Anita: I have only one sentence to say — the government is complete climate-change deniers. They are not even listening to all the names Lisa mentioned, let alone act upon them. And now we have such a large portion of the country burning with a government that believes that its not related to the climate at all.
Bronwyn: Understanding climate change aside, there is still a need to act on this understanding and they are failing to act on things that have happened. The aboriginal fire management practices for example, in some areas have not been carried out for many years. So, it’s not just people who have been campaigning for change in policy, but people on the ground as well who need to be heard. And if those aboriginal fire management had been carried out diligently, we wouldn’t have the fuel for the fire, which is the debris. There is a need to look at climate change and management of country and land along with climate changes. The current policies that we have are not going to sustain the continent of Australia as we know it.
As for the second part of your question; I diligently follow news outlets like BBC and American TV and the fires have been well covered by all major international media outlets in varying degrees and various understandings. However, I feel that the focus has been on the animals that have been lost and not necessarily the impact on humans. Also, some of the sacred sites that were aboriginal learning places have burnt and are now lost. I know for a fact there are bridges in the New South Wales area that have combusted because of the materials they use and due to this, there was a cave containing some rare paintings that was destroyed. There are thousands of years of knowledge and history that was lost and that is my concern.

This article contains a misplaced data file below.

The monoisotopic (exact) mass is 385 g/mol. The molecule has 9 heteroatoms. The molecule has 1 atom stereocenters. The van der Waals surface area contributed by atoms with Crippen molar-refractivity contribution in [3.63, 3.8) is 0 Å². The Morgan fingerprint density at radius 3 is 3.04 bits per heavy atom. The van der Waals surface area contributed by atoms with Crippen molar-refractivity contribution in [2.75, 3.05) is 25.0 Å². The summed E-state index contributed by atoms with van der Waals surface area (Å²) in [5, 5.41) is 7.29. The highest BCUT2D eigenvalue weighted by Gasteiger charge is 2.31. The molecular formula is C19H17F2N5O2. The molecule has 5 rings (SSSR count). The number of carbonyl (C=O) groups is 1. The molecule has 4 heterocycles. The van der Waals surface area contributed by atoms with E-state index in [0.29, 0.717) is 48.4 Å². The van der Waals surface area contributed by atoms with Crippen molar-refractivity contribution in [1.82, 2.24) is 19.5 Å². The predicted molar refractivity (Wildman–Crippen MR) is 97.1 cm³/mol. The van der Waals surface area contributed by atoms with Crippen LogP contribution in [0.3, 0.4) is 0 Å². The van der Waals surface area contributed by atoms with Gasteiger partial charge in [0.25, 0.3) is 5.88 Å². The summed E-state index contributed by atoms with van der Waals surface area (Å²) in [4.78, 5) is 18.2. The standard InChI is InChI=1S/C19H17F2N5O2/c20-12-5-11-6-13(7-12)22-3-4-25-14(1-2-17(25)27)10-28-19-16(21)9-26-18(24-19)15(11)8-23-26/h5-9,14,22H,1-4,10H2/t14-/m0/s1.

Do you find a correlation between crisis and the emergence of new literature?
Anita: If I were to talk about aboriginal writing in Australia, there was a poet Oodgeroo Noonuccal whose poem from 1964 is still as relevant today, if not more. So I think there is more access to platforms, to have a voice and to write. We met young poets here who are writing poetry on Instagram and I think there are more opportunities now to be heard. But I think the need to write in my community for human rights and social justice hasn’t changed.
Bronwyn: We always see when there is a catastrophe or emergency of some sort, like the bush fires for example, a call for collections of writing. I responded to one when Fukushima (nuclear disaster) happened and there was a call from Japan. There was a call from India about violence and women and about reclaiming the night, that I wrote about. As Anita has just said, the issues with human rights and indigenous rights continue, and we would see young people writing about those. I hope and encourage them to do that but I also hope there are emerging new issues that are important to them — whether its about identity, what it means to be Australian, what it means to be gay, what it means to be a woman, what it means to live with a disability.
Lisa: I teach writing and I have seen a dramatic increase in people attending my classes to write life stories. This encompasses people of all ages — from eight to 80. Whether that’s memoir looking at their own lives or just snapshots of a part of their lives. They also want to often write about their grandparents and their lives as well. And now technology has made the process easier. We have the Internet, we have self publishing, so many platforms for people to write and tell their stories.